## Stream: Coq users

### Topic: Encoding and reasoning about FSMs

#### Soren (May 28 2020 at 18:53):

I have a `IsEmpty: MyState -> Prop` and `Steps: MyState -> list MyState`. I want to prove that, for every starting state that satisfies `IsEmpty`, there exists at least one state that satisfies `IsEmpty` after exactly 10 steps. Is there a good guide/example on how to prove stuff FSM stuff like this with Coq?

Additionally, is it possible to _enumerate_ valid `IsEmpty` output states given an input state?

#### Karl Palmskog (May 28 2020 at 19:18):

something with type `MyState -> list MyState` is not necessarily an FSM, so it can't be proven in general. If you're looking for more carefully constructed Coq types for which FSM properties hold, see https://github.com/coq-community/reglang

If `MyState` is indeed finite you can show that it is a finite type (`finType`) and hook into all the results about, e.g., DFAs and NFAs. finTypes give access to all kinds of enumerations as lists/finite sets.

#### Soren (May 28 2020 at 19:25):

Ah, `MyState -> list MyState` is the list of "next" states by a certain transformation. I'm certain I can express it as a DFA, I'll check that out.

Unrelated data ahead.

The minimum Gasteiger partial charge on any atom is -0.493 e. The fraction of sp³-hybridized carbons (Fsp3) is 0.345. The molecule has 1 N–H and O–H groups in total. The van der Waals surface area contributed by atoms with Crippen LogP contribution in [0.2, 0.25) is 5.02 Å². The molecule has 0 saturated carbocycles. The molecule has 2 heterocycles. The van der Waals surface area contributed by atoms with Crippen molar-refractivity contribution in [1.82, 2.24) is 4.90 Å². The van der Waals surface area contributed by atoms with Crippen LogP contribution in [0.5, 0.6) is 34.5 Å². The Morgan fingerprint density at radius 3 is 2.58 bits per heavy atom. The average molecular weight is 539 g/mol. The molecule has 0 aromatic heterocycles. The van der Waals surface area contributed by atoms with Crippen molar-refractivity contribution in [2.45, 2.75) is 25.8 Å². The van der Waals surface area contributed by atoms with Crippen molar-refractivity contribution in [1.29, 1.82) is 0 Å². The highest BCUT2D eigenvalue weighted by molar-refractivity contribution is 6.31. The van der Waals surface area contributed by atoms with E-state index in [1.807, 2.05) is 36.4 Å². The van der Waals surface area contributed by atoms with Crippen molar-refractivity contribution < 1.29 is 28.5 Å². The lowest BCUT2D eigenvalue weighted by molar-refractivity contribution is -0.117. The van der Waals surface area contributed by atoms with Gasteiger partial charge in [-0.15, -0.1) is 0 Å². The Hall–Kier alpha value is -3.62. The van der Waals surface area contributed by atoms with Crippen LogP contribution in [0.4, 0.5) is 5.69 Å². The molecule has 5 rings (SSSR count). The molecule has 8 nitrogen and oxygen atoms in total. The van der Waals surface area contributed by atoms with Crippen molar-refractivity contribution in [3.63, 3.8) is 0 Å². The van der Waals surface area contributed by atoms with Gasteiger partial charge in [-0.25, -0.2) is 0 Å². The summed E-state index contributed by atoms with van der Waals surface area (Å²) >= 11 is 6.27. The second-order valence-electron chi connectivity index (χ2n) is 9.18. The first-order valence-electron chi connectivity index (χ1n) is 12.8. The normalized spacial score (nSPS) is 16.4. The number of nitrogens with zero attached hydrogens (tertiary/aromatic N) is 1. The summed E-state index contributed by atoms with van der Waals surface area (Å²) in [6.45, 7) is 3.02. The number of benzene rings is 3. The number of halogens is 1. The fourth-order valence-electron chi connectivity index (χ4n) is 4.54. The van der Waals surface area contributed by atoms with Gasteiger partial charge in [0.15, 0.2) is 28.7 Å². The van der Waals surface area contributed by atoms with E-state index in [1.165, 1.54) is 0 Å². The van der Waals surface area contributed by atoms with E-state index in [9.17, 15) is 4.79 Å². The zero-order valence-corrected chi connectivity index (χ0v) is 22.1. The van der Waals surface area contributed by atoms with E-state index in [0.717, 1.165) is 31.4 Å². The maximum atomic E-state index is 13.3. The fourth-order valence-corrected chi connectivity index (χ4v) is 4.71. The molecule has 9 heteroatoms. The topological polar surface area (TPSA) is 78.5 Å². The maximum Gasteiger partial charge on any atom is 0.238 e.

#### Karl Palmskog (May 28 2020 at 19:31):

first step would simply be to prove that `MyState` is finite by defining a list with type members and showing that the list is sound and complete. This means that `MyState -> list MyState` can be expressed as a finite function (`finfun`), which is essentially what NFAs and DFAs use for their transition relation. Note that if your only goal is to prove a simple reachability property, reglang might be considered a heavyweight library, so you could also take a look at https://github.com/coq-community/atbr or https://github.com/damien-pous/relation-algebra for other encodings of FSMs.

#### Soren (May 28 2020 at 19:49):

I'll probably use reglang just in case I need to do more with it than prove reachability

#### Christian Doczkal (May 29 2020 at 08:04):

@Soren As the main developer of the `reglang` package, I would be happy to know if the library turns out useful for you or not, and for what reason. IIRC, the representation for "finite automata" in `relation-algebra` is matrices over regular expressions (elements of a Kleene algebra), with NFAs carved out as a predicate. Can't say much about `atbr` except that that I recall the automata model do be geared for execution (the statespace ist described as "all n below a given bound") rather than for simple proofs (by using finite types).

Last updated: Jun 18 2024 at 00:02 UTC